If you are of a certain generation the term ‘correspondence course’ might be more familiar to you than ‘distance learning’. Early morning educational television programmes and sending essays by post are a thing of the past as the internet has enabled these courses to flourish.
The Open University is well-known for its excellent stand-alone and university courses, with a range of media to aid learning including CDs, computer software, DVDs, and on-line resources such as study guides, as well as traditional books.
What many people may not realise is that distance learning rarely means you never meet other people. There may also be optional tutorials, Day Schools, study weekends or intensive residential schools for certain subjects. This merging of on and off-line support is called ‘blended learning’. Tutors can be contacted by telephone and email at almost any hour of the day, allowing for more support and interaction than most traditional university courses. In addition, on-line courses provide another mechanism for students to interact with each other.
Other institutions are now starting to provide distance learning programmes, offering students of all ages the flexibility to study from home. This means that non-traditional students, perhaps those with a disability, mothers, carers or people who need to have a job to finance their studies can pace their learning to match their circumstances. Since undergraduate university tuition fees have reached record highs, it makes sense for people to look at new modes of study to allow them to work. After all, some traditional universities even seek to restrict the number of hours their students can undertake paid work in an effort to make them focus on their studies. Distance learning MBAs have been around for about ten years and there are many other postgraduate degrees that can be studied in this way.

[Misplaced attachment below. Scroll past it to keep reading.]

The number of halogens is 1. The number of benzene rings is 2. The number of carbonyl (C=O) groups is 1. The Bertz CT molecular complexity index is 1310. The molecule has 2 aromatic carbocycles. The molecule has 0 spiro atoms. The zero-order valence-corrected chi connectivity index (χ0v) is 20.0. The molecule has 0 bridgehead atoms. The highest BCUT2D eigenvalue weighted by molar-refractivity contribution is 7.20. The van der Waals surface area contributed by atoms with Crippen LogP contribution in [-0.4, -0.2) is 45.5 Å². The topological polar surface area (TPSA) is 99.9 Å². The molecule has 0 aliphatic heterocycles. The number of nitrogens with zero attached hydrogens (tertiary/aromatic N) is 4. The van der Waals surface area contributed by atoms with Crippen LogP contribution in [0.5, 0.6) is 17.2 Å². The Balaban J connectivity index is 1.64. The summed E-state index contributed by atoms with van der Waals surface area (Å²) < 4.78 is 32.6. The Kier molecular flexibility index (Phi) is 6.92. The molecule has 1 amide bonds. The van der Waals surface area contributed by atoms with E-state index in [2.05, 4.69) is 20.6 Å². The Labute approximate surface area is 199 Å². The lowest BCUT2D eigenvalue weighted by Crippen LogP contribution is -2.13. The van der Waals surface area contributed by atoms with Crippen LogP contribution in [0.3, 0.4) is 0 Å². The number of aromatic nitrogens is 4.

Distance learning requires students to be motivated and organised. Many of the degrees are recognised by professional bodies such as the British Psychological Society. However, it is not only degrees you can study. You may wish to do a distance learning course in interior design or perhaps study for a GCSE or A-level. Schools may not offer the subjects you wish to study due to staffing limitations or lack of demand, and studying on-line may offer you greater choice and a way of show-casing your initiative and organisational skills, which universities and employers prize highly. Information about available courses can be found on www.findanonlinecourse.com along with tips for choosing a course to suit you. For one-to-one advice go to the sister website, www.myuniapplication.com.
Natalie Lancer is the founder of MyUniApplication.com and www.findanonlinecourse.com. She can guide you with all aspects of your application and give you expert guidance on finding the right course for you.
For more information, contact Natalie Lancer on 07747 612 513 or at email@example.com. www.myuniapplication.com
FindAnOnlineCourse.com’s top tips for Distance Learning:
- Make sure you have a clear idea of how much study time the course. requires and assess whether you have the time to make this commitment.
- Make sure you have a dedicated quiet space to work in.
- Research difference courses and check the entry requirements, fees and other costs such as materials.
- Be clear what completion of the course will do for your career. Contact relevant professional bodies to check the course is accredited by them if relevant.
- Talk to a professional adviser such as Natalie Lancer, about which course is right for you.